Friday, July 31, 2015

Spike Jonze talks Maurice Sendak

The innovative director collaborated with the late, great children's book artist and author on the 2009 screen adaptation of "Where the Wild Things Are."

Spike Jonze talks Maurice Sendak

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Carol (James Gandolfini) and Max (Max Records) wander the dunes. Let the wild rumpus start.
Carol (James Gandolfini) and Max (Max Records) wander the dunes. Let the wild rumpus start.

Maurice Sendak -- who died Tuesday, age 83, leaving behind a wealth of words and drawings that will live on and on -- had invited the visionary music video maker turned filmmaker Spike Jonze to try his hand at adapting what is perhaps Sendak's best known book,  Where the Wild Things Are.

In an interview with Jonze when his fittingly wild, live-action interpretation of Sendak's bedtime tale came out in 2009, the director talked about the impact Sendak's work had had on his own childhood, and on shaping his imaginative world. In the book, and the movie, a misbehaving kid, Max, is sent to bed without his supper, and somehow journies to a land inhabited by horned, clawed, feathered and unruly giant monsters.

"I would look at those pictures -- where Max's bedroom turns into a forest -- and there was something that felt like magic there," Jonze said in the interview. "Just the power of that creation, when somebody invents something that seems so familiar to you -- that's a strong feeling.... And for me, even at 5, I probably had dreams that were similar to that story in some way."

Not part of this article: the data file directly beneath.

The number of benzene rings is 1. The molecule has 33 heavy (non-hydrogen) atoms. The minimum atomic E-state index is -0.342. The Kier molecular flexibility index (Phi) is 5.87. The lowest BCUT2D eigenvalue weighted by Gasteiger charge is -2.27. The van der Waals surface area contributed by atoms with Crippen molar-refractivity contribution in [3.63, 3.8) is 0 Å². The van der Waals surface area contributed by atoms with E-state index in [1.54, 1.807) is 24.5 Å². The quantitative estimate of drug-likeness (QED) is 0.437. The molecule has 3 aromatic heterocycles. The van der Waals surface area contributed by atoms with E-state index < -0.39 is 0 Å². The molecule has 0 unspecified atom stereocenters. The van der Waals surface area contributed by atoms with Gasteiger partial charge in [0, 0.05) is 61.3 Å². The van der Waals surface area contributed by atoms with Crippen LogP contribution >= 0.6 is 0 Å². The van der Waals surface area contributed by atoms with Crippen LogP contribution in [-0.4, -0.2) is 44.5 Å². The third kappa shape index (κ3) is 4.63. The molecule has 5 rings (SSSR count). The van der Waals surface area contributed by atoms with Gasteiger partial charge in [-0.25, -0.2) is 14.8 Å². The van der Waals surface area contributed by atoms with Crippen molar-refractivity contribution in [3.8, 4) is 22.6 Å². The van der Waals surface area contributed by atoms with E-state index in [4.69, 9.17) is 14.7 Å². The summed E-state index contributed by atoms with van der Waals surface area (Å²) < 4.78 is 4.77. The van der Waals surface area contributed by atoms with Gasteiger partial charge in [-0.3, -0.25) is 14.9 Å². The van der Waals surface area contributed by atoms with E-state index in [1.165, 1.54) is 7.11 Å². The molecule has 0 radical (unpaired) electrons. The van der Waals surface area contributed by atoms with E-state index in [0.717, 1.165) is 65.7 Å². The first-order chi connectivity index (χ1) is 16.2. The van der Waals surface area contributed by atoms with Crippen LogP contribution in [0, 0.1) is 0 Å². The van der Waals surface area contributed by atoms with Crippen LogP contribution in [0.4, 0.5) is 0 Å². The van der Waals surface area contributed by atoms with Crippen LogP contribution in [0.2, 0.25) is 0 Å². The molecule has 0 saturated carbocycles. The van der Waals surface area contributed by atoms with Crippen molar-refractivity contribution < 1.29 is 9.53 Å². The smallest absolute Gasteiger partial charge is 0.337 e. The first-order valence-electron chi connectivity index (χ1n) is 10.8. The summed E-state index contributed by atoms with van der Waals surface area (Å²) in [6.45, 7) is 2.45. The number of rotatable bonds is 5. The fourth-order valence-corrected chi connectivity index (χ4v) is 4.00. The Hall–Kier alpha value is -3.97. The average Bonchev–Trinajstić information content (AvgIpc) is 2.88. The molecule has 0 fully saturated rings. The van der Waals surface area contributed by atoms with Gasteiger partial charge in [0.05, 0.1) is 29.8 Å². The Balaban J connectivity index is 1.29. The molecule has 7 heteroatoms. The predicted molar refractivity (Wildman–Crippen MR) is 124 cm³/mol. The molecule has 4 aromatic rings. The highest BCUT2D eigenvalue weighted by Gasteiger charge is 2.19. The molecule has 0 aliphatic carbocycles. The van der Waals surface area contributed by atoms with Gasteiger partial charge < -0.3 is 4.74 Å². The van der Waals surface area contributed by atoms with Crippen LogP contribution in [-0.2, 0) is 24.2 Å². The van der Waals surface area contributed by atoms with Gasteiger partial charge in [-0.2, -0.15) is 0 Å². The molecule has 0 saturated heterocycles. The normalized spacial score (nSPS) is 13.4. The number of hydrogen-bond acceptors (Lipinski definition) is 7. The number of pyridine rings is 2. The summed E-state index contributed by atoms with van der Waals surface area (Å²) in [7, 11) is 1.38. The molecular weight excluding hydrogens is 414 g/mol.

Read the piece about Jonze and Sendak's collaboration, and the making of the film version of Sendak's 1963 kid-lit classic, here.

Inquirer Movie Columnist and Critic
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About this blog

Steven Rea has been an Inquirer movie critic since 1992. He was born in London, raised in New York City, and has lived in Los Angeles, San Francisco and Iowa City, Iowa. His column, "On Movies," appears Sundays in Arts & Entertainment, his reviews appear in the Weekend section on Fridays. He is a member of the National Society of Film Critics.

Read his most recent columns and reviews, here. He is the author of the book “Hollywood Rides a Bike,” and also curates the movie stars and bicycling photo blog, Rides A Bike.

Steven Rea Inquirer Movie Columnist and Critic
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